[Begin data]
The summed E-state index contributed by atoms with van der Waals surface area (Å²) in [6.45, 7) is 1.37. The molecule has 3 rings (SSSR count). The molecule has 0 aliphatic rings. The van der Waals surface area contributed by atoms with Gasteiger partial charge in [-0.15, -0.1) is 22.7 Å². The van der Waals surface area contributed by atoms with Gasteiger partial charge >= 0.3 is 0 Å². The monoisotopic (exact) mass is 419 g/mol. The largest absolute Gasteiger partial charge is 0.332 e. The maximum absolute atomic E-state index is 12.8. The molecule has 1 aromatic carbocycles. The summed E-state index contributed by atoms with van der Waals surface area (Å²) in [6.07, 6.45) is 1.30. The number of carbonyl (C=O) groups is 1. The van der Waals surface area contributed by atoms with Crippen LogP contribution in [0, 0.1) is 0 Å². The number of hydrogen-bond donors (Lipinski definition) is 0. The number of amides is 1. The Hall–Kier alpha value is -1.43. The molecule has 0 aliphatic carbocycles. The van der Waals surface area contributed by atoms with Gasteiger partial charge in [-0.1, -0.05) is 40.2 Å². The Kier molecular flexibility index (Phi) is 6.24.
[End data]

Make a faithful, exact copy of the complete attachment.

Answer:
The summed E-state index contributed by atoms with van der Waals surface area (Å²) in [6.45, 7) is 1.37. The molecule has 3 rings (SSSR count). The molecule has 0 aliphatic rings. The van der Waals surface area contributed by atoms with Gasteiger partial charge in [-0.15, -0.1) is 22.7 Å². The van der Waals surface area contributed by atoms with Gasteiger partial charge >= 0.3 is 0 Å². The monoisotopic (exact) mass is 419 g/mol. The largest absolute Gasteiger partial charge is 0.332 e. The maximum absolute atomic E-state index is 12.8. The molecule has 1 aromatic carbocycles. The summed E-state index contributed by atoms with van der Waals surface area (Å²) in [6.07, 6.45) is 1.30. The number of carbonyl (C=O) groups is 1. The van der Waals surface area contributed by atoms with Crippen LogP contribution in [0, 0.1) is 0 Å². The number of hydrogen-bond donors (Lipinski definition) is 0. The number of amides is 1. The Hall–Kier alpha value is -1.43. The molecule has 0 aliphatic carbocycles. The van der Waals surface area contributed by atoms with Gasteiger partial charge in [-0.1, -0.05) is 40.2 Å². The Kier molecular flexibility index (Phi) is 6.24.